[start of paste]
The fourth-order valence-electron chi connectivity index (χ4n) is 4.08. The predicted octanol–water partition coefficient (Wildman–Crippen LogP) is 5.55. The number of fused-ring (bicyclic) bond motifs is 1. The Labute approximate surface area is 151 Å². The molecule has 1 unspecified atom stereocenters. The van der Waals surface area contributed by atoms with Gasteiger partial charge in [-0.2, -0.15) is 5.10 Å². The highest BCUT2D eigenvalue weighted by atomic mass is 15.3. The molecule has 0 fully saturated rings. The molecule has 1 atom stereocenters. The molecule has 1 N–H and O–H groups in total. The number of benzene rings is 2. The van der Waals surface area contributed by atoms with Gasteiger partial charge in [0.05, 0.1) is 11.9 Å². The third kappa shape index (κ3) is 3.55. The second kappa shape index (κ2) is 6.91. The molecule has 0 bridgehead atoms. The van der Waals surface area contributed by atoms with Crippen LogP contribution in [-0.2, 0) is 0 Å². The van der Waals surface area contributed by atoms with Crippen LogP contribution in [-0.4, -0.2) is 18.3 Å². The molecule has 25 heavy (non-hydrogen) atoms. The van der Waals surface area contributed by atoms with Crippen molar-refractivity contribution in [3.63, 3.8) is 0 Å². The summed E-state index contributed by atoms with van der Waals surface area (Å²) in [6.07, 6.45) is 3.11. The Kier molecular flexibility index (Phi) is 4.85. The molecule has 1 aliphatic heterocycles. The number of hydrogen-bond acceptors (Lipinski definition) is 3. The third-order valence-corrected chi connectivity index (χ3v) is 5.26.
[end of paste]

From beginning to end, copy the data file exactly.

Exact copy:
The fourth-order valence-electron chi connectivity index (χ4n) is 4.08. The predicted octanol–water partition coefficient (Wildman–Crippen LogP) is 5.55. The number of fused-ring (bicyclic) bond motifs is 1. The Labute approximate surface area is 151 Å². The molecule has 1 unspecified atom stereocenters. The van der Waals surface area contributed by atoms with Gasteiger partial charge in [-0.2, -0.15) is 5.10 Å². The highest BCUT2D eigenvalue weighted by atomic mass is 15.3. The molecule has 0 fully saturated rings. The molecule has 1 atom stereocenters. The molecule has 1 N–H and O–H groups in total. The number of benzene rings is 2. The van der Waals surface area contributed by atoms with Gasteiger partial charge in [0.05, 0.1) is 11.9 Å². The third kappa shape index (κ3) is 3.55. The second kappa shape index (κ2) is 6.91. The molecule has 0 bridgehead atoms. The van der Waals surface area contributed by atoms with Crippen LogP contribution in [-0.2, 0) is 0 Å². The van der Waals surface area contributed by atoms with Crippen LogP contribution in [-0.4, -0.2) is 18.3 Å². The molecule has 25 heavy (non-hydrogen) atoms. The van der Waals surface area contributed by atoms with Crippen molar-refractivity contribution in [3.63, 3.8) is 0 Å². The summed E-state index contributed by atoms with van der Waals surface area (Å²) in [6.07, 6.45) is 3.11. The Kier molecular flexibility index (Phi) is 4.85. The molecule has 1 aliphatic heterocycles. The number of hydrogen-bond acceptors (Lipinski definition) is 3. The third-order valence-corrected chi connectivity index (χ3v) is 5.26.